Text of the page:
Every day, headlines throughout the U.S. paint a grim picture of seniors who have been abused, neglected, and exploited; often by people they trust the most. Abusers may be spouses, family members, personal acquaintances, or professionals in positions of trust; or opportunistic strangers who prey on the vulnerable.
How big is the problem? No one really knows. Relatively few cases are identified, as elders often are reluctant to report the mistreatment. Experts estimate that only one in five cases or fewer are reported, which means that very few seniors who have been abused get the help they need.
One thing is for certain: elder abuse can happen to any older individual – your neighbor, your loved one – it can even happen to you.
Today, June 15th, is the 6th Annual World Elder Abuse Awareness Day.
The National Center on Elder Abuse urges individuals, families, community groups, organizations, and businesses to “Join Them” by participating in elder abuse awareness and prevention efforts. There are many ways to become involved, from attending or organizing a World Day event, to visiting an older neighbor who lives alone, to volunteering for a program that benefits seniors, to organizing a fundraiser to support a local abuse prevention initiative.
- June 15th is World Elder Abuse Awareness Day!
Is your community sponsoring a World Elder Abuse Awareness Day event, such as a
candlelight vigil, senior expo, rally, or other public forum? Show your support by attending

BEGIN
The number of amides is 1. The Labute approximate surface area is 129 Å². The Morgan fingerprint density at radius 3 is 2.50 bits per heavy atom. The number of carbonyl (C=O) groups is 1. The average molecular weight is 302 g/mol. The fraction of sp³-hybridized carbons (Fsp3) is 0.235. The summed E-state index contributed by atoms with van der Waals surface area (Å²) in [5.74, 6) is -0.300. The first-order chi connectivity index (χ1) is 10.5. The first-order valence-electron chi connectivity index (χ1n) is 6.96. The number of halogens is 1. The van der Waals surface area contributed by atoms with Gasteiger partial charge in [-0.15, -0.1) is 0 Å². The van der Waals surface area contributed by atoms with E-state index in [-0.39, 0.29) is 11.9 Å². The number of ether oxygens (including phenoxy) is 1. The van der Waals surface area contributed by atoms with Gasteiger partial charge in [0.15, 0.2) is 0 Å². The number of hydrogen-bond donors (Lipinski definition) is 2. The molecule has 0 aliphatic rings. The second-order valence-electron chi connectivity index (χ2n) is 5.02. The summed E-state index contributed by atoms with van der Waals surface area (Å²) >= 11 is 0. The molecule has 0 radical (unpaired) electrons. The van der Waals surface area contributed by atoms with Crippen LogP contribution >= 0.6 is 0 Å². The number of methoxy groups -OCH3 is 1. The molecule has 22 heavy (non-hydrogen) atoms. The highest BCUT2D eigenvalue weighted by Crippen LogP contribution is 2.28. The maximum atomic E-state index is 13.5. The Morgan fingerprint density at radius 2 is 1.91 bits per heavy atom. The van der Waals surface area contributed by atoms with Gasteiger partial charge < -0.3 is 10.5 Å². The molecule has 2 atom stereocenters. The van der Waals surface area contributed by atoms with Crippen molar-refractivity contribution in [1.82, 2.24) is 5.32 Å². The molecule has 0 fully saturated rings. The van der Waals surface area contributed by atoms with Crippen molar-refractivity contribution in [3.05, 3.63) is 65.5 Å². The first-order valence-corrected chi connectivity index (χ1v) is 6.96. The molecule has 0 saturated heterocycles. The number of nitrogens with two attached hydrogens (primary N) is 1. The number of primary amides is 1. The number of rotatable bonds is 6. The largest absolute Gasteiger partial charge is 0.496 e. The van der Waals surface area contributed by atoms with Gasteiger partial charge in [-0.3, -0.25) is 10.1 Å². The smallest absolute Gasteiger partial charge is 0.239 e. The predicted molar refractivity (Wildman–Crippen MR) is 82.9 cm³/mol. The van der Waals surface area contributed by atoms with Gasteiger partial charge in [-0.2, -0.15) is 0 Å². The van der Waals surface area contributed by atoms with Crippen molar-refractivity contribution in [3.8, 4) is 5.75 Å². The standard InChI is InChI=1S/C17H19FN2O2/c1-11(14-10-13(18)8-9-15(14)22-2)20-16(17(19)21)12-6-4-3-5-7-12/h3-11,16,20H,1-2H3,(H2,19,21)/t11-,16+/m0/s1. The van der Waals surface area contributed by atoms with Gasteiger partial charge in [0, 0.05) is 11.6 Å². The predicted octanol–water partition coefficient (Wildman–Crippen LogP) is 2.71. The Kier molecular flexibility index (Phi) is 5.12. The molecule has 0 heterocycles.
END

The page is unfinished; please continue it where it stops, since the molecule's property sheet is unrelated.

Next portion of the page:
and encouraging your friends and family to participate. Volunteer to distribute pamphlets or
brochures. (You can download NCEA Fact Sheets by visiting www.ncea.aoa.gov ).
- On World Day, make it a priority to visit an older friend or relative who lives in a nursing
home, assisted living community, or memory care community.
- Purple is the color that has been designated for elder abuse awareness by the International
Committee for the Prevention of Elder Abuse. Wear purple in recognition of World Elder
Abuse Awareness Day on June 15th.
Isolation is a known risk factor for elder abuse, neglect, and self‐neglect. But reducing isolation
is as simple as sparing a little time to reach out to our seniors. By reaching out through an
informal visit, or by volunteering with one of the many programs that provide support to older
individuals, we can help to reduce the risk of elder abuse.
- Commit to visiting an older friend, family member, or neighbor who lives alone, or invite
them to a family activity, such as a Little League Game.
- Ask an older acquaintance to share their talents by teaching you or your children a new skill,
such as knitting, or how to bake a favorite recipe.
- Volunteer at a local chapter of Meals on Wheels or pledge to commit to one day a month.
Home‐delivered meals can be helpful in preventing self‐neglect. This also allows the
volunteer to observe if the senior is managing well at home, or if he or she may need other
Ways to Promote Senior Involvement
- Become a Senior Companion. Individuals 60 or over can become a companion to help a frail elder retain his or her independence. To learn more about this program, visit:
- Become a classroom “Grandparent.” Many aging services sponsor programs that place volunteers in classrooms. The grandparent shares in classroom activities, and helps both teacher and students by providing a little extra attention, assistance, and support. The program not only strengthens the educational experience, but fosters intergenerational respect.
- Bring on the dogs, cats, and other friendly companions! Many local animal shelters “loan” their “guests” out for pet therapy excursions to nursing homes and assisted living facilities.
- Research demonstrates that interacting with pets can enhance physical and emotional health.
To learn more about the National Center on Elder Abuse visit: http://www.ncea.aoa.gov/NCEAroot/Main_Site/About/Initiatives/Join_Us_Campaign.aspx